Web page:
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The Birthmark - Nathanial Hawthorne: Achieve Perfection

The specific value that permeates Nathanial Hawthorne's short story titled, "The Birthmark," is beauty, a quality possessed by Georgiana, the wife of a dedicated "man of science, an eminent proficient in every branch of natural philosophy" named Aylmer (Hawthorne 402). He professes that he is shocked by a birthmark on her face which he calls "the visible mark of earthly imperfection," and which he sees as marring the very real physical beauty which she possesses when it sometimes appears when she is under the influence of some deep emotion (Hawthorne 402). Aylmer's inability to see the birthmark as anything more than a "frightful object, causing him more trouble and horror than ever Georgiana's beauty" leads to the loss of his wife and his effort to use science to remove a putative defect that others admire as a "charm" (Hawthorne 403).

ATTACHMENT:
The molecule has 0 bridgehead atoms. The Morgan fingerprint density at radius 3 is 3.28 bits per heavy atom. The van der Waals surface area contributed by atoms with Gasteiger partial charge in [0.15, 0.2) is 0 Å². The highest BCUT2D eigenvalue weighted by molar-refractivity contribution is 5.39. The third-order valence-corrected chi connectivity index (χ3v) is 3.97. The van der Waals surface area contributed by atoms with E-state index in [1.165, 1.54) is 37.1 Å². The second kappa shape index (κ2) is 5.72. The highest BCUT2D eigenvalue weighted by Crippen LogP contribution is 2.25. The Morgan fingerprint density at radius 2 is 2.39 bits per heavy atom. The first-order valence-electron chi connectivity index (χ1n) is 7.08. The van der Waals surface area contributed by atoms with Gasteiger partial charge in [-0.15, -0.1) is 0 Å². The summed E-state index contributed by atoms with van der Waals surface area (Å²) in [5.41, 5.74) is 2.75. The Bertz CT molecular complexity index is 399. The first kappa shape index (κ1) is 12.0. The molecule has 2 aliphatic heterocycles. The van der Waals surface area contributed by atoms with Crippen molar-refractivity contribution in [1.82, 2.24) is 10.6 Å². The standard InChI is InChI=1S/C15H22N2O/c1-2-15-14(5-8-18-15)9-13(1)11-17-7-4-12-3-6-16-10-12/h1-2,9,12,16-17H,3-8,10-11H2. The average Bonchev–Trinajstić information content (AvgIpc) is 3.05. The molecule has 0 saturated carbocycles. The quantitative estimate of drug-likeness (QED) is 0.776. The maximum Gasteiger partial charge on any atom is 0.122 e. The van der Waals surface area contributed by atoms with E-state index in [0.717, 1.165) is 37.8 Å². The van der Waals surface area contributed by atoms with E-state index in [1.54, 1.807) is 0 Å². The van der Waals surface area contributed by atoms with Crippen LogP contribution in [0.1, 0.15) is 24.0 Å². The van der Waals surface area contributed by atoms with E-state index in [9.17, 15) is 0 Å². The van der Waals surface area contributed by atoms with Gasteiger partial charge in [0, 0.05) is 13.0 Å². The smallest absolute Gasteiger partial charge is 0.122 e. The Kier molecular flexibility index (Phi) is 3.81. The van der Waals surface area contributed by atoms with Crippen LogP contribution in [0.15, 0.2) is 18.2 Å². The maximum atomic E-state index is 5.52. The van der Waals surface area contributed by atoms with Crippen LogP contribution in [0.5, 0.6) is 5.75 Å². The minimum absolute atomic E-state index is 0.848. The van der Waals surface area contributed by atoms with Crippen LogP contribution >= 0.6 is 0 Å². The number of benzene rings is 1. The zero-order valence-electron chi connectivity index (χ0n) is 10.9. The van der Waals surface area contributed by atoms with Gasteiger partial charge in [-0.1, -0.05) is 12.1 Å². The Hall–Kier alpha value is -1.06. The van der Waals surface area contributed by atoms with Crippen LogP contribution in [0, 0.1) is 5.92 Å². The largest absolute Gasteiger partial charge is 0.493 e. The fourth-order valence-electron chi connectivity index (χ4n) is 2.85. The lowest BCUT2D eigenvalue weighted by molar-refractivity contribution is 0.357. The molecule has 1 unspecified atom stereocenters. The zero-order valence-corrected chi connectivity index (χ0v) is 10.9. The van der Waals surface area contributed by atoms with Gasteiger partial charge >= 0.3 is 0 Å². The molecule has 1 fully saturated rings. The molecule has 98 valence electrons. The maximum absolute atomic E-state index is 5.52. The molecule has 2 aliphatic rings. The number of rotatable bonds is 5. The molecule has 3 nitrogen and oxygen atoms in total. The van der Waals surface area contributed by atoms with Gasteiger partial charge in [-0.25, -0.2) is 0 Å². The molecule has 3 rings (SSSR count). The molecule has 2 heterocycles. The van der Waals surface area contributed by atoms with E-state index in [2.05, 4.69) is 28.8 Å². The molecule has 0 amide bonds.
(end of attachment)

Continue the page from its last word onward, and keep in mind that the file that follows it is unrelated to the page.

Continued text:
As Aylmer's marriage unfolds, he decides that he can use his science to eliminate the "fatal" birthmark that is present on his wife's cheek (Hawthorne 404). She willingly accepts the risk that would accompany such an effort because her husband feels himself "fully competent to render this dear cheek as faultless as is its fellow" (Hawthorne 405). Using a variety of toxic materials, Aylmer secludes his wife in a beautiful room where his experiments will proceed. Frightened as she might be by his power to manipulate nature, she nevertheless allows the experiments to continue.

The end result of Aylmer's experiment is the death of his wife. Though her birthmark virtually disappears and she becomes her husband's desired "peerless bride," it is at the cost of her life (Hawthorne 412). The value he has placed on beauty is much less than the value he should have placed on the love of his wife. His arrogance and his determination to eliminate a barely visible birthmark leads him to engage in experiments that end up killing his wife and ending his happiness "which would have woven his mortal...

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